For a few years before I moved from Scotland down to Yorkshire I used to do a lot of swimming at the University of Dundee pool. Not just a few lengths followed by ages in the shower, but hours in the pool every day training with a variety of interesting characters from accountancy students (maybe it’s the monotony of counting strokes and lengths that attracted them) to a former representative of Scotland at the Commonwealth Games (who was an awesome athlete – I could write pages on his flawless butterfly technique) to a triathlete who competed in IronMan races (he was a scaffolder by trade, was built like a bodybuilder but had endurance like you couldn’t believe – which is essential for a 2.4 mile swim followed by 112 miles on a bike rounded off with a marathon).
Anyway, I used to train with these sorts of people, battling to keep up with them and their punishing sessions while acquiring quite a physique in the process (I’m sorry to disappoint you ladies out there but the v-shaped back, washboard abs and powerful shoulders are no longer quite there). The irony was that I learned to swim late preferring to burst into tears as a small child when presented with water like the wuss that I was. What I realised when I was 21 was that if my parents had been the pushy sort that pushed their kids into sport, I might have actually made a decent competitive swimmer. Ah well, I can always dream!
Right, I’m digressing somewhat (rambling comes with the territory when I take trips down Memory Lane). So I’d walk out of the pool from a tough session and my arms would feel like they’re about to fall out, my legs would feel like jelly and the goggle marks around my eyes would make me look like I was wearing eye liner. I was ravenously hungry. At the time I wasn’t drinking alcohol, was eating wisely, steering clear of junk food and high fat stuff, generally looking after myself. Except for one vice I allowed myself. Full sized trifles.
The saying “Never go shopping for food when you’re hungry” is spot on as if I went to the supermarket after a workout I’d inevitably come back with a family sized trifle. I’d remove the lid, get a dessert spoon out from a drawer and devour the whole thing (which would normally feed 4) in a matter of minutes.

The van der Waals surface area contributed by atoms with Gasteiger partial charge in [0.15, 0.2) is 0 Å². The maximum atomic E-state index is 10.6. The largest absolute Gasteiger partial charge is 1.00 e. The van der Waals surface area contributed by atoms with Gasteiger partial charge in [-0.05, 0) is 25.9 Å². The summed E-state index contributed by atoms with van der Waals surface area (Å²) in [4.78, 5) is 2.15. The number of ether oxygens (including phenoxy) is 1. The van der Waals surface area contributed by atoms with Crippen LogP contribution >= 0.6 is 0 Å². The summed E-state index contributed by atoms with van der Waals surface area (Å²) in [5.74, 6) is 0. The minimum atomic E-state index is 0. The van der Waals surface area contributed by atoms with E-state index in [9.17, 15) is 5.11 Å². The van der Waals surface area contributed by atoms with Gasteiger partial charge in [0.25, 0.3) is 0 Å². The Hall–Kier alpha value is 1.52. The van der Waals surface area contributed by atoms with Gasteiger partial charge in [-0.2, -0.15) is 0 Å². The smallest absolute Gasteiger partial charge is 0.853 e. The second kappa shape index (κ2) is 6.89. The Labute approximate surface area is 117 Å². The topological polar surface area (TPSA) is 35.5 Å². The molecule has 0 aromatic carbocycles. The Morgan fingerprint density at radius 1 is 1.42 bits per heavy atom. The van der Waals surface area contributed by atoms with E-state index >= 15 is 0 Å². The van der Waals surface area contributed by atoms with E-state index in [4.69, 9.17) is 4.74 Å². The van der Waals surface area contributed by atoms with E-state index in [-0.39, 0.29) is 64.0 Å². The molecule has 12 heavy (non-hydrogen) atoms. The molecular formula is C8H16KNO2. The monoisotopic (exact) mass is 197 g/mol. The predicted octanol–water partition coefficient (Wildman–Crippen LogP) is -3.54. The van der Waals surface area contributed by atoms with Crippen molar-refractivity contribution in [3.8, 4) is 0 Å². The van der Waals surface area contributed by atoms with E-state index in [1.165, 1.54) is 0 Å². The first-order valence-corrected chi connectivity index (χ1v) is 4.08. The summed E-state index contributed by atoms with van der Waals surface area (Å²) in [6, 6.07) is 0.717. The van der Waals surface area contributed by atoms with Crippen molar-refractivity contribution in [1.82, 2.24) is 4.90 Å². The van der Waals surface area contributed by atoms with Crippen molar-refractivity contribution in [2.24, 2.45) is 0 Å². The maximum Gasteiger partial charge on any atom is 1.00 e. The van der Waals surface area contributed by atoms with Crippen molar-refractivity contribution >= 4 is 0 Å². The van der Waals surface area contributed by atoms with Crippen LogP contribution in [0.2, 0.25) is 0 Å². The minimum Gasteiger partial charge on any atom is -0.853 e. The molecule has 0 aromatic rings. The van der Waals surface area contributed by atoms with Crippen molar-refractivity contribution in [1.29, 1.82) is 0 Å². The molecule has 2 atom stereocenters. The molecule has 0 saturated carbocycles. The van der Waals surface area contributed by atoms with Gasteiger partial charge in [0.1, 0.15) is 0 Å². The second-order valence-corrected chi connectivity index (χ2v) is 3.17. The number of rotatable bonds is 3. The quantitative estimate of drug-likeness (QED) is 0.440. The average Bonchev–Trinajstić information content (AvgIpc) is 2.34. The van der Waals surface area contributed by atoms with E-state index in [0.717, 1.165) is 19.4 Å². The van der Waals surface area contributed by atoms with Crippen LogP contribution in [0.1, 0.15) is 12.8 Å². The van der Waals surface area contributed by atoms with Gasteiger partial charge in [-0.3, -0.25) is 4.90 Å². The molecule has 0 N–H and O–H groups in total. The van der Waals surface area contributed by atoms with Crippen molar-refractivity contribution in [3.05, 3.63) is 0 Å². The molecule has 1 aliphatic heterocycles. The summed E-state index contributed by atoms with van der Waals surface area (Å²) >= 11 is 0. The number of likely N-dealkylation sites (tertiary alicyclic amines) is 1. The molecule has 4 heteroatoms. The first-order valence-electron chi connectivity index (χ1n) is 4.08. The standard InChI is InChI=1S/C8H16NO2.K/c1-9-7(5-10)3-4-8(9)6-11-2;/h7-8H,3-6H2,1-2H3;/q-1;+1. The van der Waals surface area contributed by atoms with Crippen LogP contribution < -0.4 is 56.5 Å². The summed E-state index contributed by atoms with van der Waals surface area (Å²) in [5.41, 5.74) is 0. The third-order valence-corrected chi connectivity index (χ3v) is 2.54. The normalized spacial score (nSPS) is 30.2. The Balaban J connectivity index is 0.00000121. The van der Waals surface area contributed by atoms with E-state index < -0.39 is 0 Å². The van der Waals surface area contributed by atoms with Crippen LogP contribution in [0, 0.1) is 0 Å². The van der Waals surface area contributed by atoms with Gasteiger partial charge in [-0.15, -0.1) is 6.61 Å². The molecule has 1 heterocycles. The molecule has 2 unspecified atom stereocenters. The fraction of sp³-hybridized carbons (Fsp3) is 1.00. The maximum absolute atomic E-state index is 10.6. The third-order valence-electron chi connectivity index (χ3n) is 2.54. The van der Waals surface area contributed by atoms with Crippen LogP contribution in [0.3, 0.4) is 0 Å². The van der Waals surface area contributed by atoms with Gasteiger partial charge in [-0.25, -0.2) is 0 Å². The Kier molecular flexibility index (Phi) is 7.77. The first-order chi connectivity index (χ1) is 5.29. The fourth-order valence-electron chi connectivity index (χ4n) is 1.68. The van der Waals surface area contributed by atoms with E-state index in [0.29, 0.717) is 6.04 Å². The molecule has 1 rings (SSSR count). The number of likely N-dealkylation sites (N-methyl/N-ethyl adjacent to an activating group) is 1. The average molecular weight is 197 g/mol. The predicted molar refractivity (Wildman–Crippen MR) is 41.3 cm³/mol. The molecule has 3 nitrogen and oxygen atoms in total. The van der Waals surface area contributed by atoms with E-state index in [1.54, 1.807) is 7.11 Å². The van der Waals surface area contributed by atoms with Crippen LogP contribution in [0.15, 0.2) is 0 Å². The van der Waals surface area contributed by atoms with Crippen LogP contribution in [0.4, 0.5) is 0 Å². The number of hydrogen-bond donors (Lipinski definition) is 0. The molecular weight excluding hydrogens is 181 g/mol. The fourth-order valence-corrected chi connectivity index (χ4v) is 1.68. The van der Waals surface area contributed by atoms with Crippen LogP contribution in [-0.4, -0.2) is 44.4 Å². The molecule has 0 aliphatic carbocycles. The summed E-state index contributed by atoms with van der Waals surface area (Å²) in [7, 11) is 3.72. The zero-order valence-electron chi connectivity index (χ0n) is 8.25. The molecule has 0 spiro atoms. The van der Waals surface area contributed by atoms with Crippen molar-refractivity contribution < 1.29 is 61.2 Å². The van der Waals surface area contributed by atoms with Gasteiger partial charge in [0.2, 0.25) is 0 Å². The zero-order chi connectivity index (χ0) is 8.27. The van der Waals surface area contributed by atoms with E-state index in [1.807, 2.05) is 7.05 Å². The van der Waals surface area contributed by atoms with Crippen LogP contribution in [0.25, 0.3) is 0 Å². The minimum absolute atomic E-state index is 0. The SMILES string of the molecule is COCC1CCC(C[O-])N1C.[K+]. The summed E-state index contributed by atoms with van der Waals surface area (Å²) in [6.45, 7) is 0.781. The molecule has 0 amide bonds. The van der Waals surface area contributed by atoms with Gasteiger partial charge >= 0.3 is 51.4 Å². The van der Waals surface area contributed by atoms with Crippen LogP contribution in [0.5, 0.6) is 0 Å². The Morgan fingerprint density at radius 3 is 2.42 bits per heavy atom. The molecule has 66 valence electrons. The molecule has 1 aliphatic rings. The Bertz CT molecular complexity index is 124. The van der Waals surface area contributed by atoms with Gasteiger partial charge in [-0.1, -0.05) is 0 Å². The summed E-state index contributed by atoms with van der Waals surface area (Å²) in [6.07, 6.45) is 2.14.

Digression Number 2: I was at a party once where I’d just finished explaining this piece of gluttony to the hostess who said “I’ve got a trifle in the fridge, I don’t believe you could just eat the whole thing like that”. Cut to 10 minutes later and a horrified expression on her face when I’d done exactly that!
The way I figured it, since I was burning thousands of calories per day and was eating very healthily in general, I could get away with such a high concentration of Trifles Per Week (or TPW) and indeed I suffered no ill effects. Sadly when I moved to Yorkshire I couldn’t find anybody to train with who was at the level I was at so I eventually hung up my trunks and moved onto other things. And curiously, my obsession with trifles went too. I’m not sure whether it was the chlorine or the tight-fitting trunks, but as soon as I was no longer exposed to that lifestyle my desire to gorge myself on trifles disappeared.
It’s a shame really as I’d become quite an expert on trifles having eaten so many varieties (things like varying the ratio of sponge thickness to custard to cream can make all the difference in advanced trifle design and manufacture). Strangely I’ve managed to replace the swimming / trifle combination with a similar football / tiffin obsession so I suspect that different sports have different complementary foods that you (or strange people like me) crave. I may have to do some experiments to find out – huge waistline here I come…
Are you buying supermarket trifles? or making your own?
In the end I stuck with supermarket-bought trifles although some were better than others.
Yuck!!! I love trifle but only home made some of the custard and cream tastes powdery on supermarket bought stuff! I’ll have to make a trifle sometime 🙂
You know, the more I learn about you John, the stranger you turn out to be! 😉
Ha ha! Is it that or am I normal and everybody else is strange? No. You’re right, it’s the other way round!
ah, the Ironman, 7 years left to do one before my 40th, this year is London at Oly distance, next year a half….
Trifle’s are the best
Good luck Dave! The guy I trained with said that he had tears streaming down his face when he crossed the finish line the first time following the hours of effort pushing himself through the pain barrier. Can’t have been too bad as he raced again the next year and won!
He was about 40 actually and reckoned it was the best age to do an Ironman since endurance is key rather than the speed of youth!
its probably a good thing you didnt swim when you are younger, I used to swim at state level, but like most people I dropped out at around the age of 15.
most swimmers (especially boys) lose interest in swimming at ~15, no matter how good they are, which is a shame really, and of course the few that continue on go to win the olympics for us aussies 🙂
Yeah, you’re probably right!
And swimming is of course one of the many sports that you Australians lead the world at! Although a Scotsman did get bronze at the 1500m free a couple of Olympics ago! (Behind two Australians of course)!